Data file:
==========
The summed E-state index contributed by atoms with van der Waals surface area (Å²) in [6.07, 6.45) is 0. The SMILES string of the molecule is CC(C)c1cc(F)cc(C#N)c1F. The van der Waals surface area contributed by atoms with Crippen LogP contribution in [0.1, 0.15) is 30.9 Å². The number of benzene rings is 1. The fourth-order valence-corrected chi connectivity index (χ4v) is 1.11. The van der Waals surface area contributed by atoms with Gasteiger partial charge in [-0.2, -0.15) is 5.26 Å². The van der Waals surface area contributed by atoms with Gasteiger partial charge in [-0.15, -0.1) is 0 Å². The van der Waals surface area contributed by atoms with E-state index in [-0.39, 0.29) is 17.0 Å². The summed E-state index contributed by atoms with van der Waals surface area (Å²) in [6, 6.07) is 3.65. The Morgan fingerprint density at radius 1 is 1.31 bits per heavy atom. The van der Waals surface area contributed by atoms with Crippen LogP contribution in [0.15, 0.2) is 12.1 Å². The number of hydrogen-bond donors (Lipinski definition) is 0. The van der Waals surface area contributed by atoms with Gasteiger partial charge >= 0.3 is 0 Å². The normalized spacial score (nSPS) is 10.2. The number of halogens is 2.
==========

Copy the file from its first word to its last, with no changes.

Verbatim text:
The summed E-state index contributed by atoms with van der Waals surface area (Å²) in [6.07, 6.45) is 0. The SMILES string of the molecule is CC(C)c1cc(F)cc(C#N)c1F. The van der Waals surface area contributed by atoms with Crippen LogP contribution in [0.1, 0.15) is 30.9 Å². The number of benzene rings is 1. The fourth-order valence-corrected chi connectivity index (χ4v) is 1.11. The van der Waals surface area contributed by atoms with Gasteiger partial charge in [-0.2, -0.15) is 5.26 Å². The van der Waals surface area contributed by atoms with Gasteiger partial charge in [-0.15, -0.1) is 0 Å². The van der Waals surface area contributed by atoms with E-state index in [-0.39, 0.29) is 17.0 Å². The summed E-state index contributed by atoms with van der Waals surface area (Å²) in [6, 6.07) is 3.65. The Morgan fingerprint density at radius 1 is 1.31 bits per heavy atom. The van der Waals surface area contributed by atoms with Crippen LogP contribution in [0.15, 0.2) is 12.1 Å². The number of hydrogen-bond donors (Lipinski definition) is 0. The van der Waals surface area contributed by atoms with Gasteiger partial charge >= 0.3 is 0 Å². The normalized spacial score (nSPS) is 10.2. The number of halogens is 2.